Desktop VersionSite MapContact UsShare RSS


(Source : Government Information Centre)

Legislative Council Passes Inland Revenue (Amendment) Bill 2000


The Legislative Council passed the Inland Revenue (Amendment) Bill 2000 today (16 June).

Introduced in October 2000, the Bill seeks to amend the Inland Revenue Ordinance (Cap. 112) mainly to strengthen anti-avoidance provisions, align provisions with the original policy intentions, and introduce changes to taxing arrangements in light of changes in market practices. The amendments cover five main areas:

(a) strengthen the anti-avoidance provisions on deduction of interest expenses;

(b) revise the provisions relating to royalty income, in the light of a ruling of the Court of Final Appeal (CFA);

(c) revise the provisions relating to the depreciation of industrial and commercial buildings;

(d) expand the scope of self-education expense deduction; and

(e) revise the provisions relating to the determination of certain costs and fees for tax appeal cases handled by the Board of Review.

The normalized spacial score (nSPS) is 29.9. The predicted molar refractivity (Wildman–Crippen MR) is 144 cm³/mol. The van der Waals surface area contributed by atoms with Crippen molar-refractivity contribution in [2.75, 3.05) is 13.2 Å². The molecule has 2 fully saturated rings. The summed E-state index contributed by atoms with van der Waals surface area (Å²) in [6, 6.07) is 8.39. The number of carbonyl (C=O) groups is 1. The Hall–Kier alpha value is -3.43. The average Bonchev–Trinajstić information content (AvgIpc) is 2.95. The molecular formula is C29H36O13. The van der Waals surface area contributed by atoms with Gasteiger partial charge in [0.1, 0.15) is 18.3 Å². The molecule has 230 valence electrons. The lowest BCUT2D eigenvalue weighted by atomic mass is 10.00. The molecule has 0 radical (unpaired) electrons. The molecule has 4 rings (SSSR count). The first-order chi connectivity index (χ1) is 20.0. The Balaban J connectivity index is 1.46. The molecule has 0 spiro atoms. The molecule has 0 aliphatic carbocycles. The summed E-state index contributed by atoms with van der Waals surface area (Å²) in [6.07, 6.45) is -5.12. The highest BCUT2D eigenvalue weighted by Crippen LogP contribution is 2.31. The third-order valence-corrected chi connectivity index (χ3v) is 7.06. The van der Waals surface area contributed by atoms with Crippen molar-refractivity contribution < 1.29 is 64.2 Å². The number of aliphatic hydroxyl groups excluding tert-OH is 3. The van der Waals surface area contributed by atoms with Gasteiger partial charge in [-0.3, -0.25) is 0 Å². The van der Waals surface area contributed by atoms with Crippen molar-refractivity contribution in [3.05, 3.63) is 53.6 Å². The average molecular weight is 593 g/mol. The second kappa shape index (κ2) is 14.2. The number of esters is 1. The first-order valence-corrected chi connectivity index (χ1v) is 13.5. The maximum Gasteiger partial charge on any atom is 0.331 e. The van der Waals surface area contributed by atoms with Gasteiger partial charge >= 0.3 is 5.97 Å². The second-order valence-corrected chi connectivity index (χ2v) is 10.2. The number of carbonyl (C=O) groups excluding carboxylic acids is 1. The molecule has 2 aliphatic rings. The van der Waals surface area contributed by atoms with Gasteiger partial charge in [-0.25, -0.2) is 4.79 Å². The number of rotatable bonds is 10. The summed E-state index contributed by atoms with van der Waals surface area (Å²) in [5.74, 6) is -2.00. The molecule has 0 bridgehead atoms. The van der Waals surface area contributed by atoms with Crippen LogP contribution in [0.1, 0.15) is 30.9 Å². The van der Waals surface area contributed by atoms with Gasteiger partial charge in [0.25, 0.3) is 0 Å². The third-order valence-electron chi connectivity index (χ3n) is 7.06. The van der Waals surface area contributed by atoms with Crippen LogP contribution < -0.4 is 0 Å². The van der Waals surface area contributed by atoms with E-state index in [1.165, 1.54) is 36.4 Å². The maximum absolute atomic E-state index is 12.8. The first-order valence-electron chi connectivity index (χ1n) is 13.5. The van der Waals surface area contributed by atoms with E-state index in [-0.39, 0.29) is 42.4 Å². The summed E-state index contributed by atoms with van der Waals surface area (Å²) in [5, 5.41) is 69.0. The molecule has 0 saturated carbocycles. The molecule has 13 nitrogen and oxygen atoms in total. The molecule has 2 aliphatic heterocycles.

The Bill does not cover any major policy change.

Moving the motion to resume the Bill for the second reading in LegCo today, the Secretary for Financial Services and the Treasury, Mr Frederick Ma, said "The main purpose of the Bill is to effectively combat tax avoidance activities which take advantage of the loopholes that exist in the current provisions on deduction of interest expenses and royalty income for profits tax purposes."

"The Bill, if adopted, can recover tax revenue or prevent tax revenue loss amounting to tens of billions of dollars, according to the Inland Revenue Department's estimate," he stressed.

Professional bodies, trade associations and chambers have been fully consulted on the proposals and made a number of suggestions, many of which have been incorporated into the Committee Stage Amendments proposed by the Administration.

Following are the major provisions:

Strengthening anti-avoidance for interest deduction